Top 10 Words You’re Saying Wrong

The western world has become so multi-cultural that half of our daily discussions now involve terms that are borrowed into English from other cultures or references to people who were not born in English speaking nations. It is, consequently, no surprise that we all pronounce many of these terms wrongly. This fun little list will help you get it right!

See Also: 10 Famous Quotes Everybody Knows—And Gets Wrong

10 Angela Merkel


Angela Merkel is the chancellor of Germany. She was elected in 2005 and has held the position for 14 years due to the fact that the German government is built of a grand coalition rather than a dominant ruling party! She was born in East Germany and, until last year, was the leader of the Christian based political party called the Christian Democratic Union of Germany.

So how are you getting her name wrong? It looks pretty basic right. Angela as an English name is, rightly, pronounced with the “g” pronounced like a “j” (as in jello). But in German, the ‘g’ is hard so the letter in her name is actually pronounced like the ‘g’ in “angle”. So she is actually “Angle-uh” Merkel (pronounced, somewhat appropriately perhaps, like Urkel as in Steve Urkel).

9 Kim Jong-Un


Kim Jong-Un (or Kim Jong-Eun) is the current dictator of North Korea. Korean’s (like most Asians) write their names opposite to us, with the last name first. That means that Kim Jong-Un’s last name is “Kim”. Kim is the most common surname in Korea . . . it is as common as John as a first name in the United States or Mohammed in the United Kingdom.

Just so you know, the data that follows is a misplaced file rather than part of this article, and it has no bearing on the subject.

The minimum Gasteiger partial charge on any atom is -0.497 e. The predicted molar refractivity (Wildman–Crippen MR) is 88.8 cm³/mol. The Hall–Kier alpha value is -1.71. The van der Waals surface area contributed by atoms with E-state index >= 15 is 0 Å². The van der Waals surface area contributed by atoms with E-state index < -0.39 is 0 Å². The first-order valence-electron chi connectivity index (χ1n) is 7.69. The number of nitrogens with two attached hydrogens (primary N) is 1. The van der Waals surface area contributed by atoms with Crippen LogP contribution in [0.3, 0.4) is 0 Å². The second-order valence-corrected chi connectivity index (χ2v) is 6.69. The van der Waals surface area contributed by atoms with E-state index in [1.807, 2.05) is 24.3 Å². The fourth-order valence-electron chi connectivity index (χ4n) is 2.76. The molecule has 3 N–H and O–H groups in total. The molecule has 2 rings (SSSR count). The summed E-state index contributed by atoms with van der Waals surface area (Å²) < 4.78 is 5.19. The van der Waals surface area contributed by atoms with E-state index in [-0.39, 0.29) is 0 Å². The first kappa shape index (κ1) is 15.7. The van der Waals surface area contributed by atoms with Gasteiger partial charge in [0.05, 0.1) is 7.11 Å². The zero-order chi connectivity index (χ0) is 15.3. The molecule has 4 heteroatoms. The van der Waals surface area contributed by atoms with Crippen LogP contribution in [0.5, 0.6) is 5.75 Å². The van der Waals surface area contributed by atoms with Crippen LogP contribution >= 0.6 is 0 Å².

We all know how to pronounce Kim, but what about that weird first name? Most people pronounce it like two distinct words: Jong . . . Un (with the “un” being pronounced a variety of ways – mostly wrongly). The “un” part is actually “eun” which doesn’t really have a counterpart in English being something like a cross between “err” and “uhh”.

But “Jong-Un” is actually pronounced as a two-syllable single word rhyming with “Tongan” (a person from Tonga). If we wrote it more plainly in English using our own conventions, the great dictator would be Jongin Kim. So next time you are discussing the great leaps forward in relations between the US, South Korea, and North Korea under President Trump, you can say Kim Jong Un correctly!

8 Che Guevara

Che Guevara, the horrific murderer whose face adorns the chests of thousands of young American “rebels” (ironically on one of capitalism’s finest achievements: the tee-shirt) is probably one of the most well-known communists in western society. The lowest estimate of his death toll comes in a meagre 105, but numbers escalate into the thousands when less restrictive definitions of “murder” are applied.

So, considering how much love this monster receives, you’d think people would mostly say his name right. On the contrary, I would posit that most of you reading have probably never heard it said correctly. “Shay” is wrong. “Chay” (with the ‘ch’ pronounces like “chase”) is right. And his last name is pronounce gay-VAH-rah.

7 Espresso

Espresso is a delightful coffee that Americans are just starting to appreciate. It is usually made when steam is forced through ground coffee beans and it is the starting liquid for many other great coffees such as cappuccinos and lattes. The mispronunciation most common with this word is one in which an ‘x’ sound is inserted—giving us “express-oh”. In fact the correct pronunciation is “ess-press-oh”. The term “espresso” itself is from the Italian meaning “to express”, because the coffee flavor is expressed from the beans. It is probably that this similarity in terms is what has led so many to misuse the word.

6 Bruschetta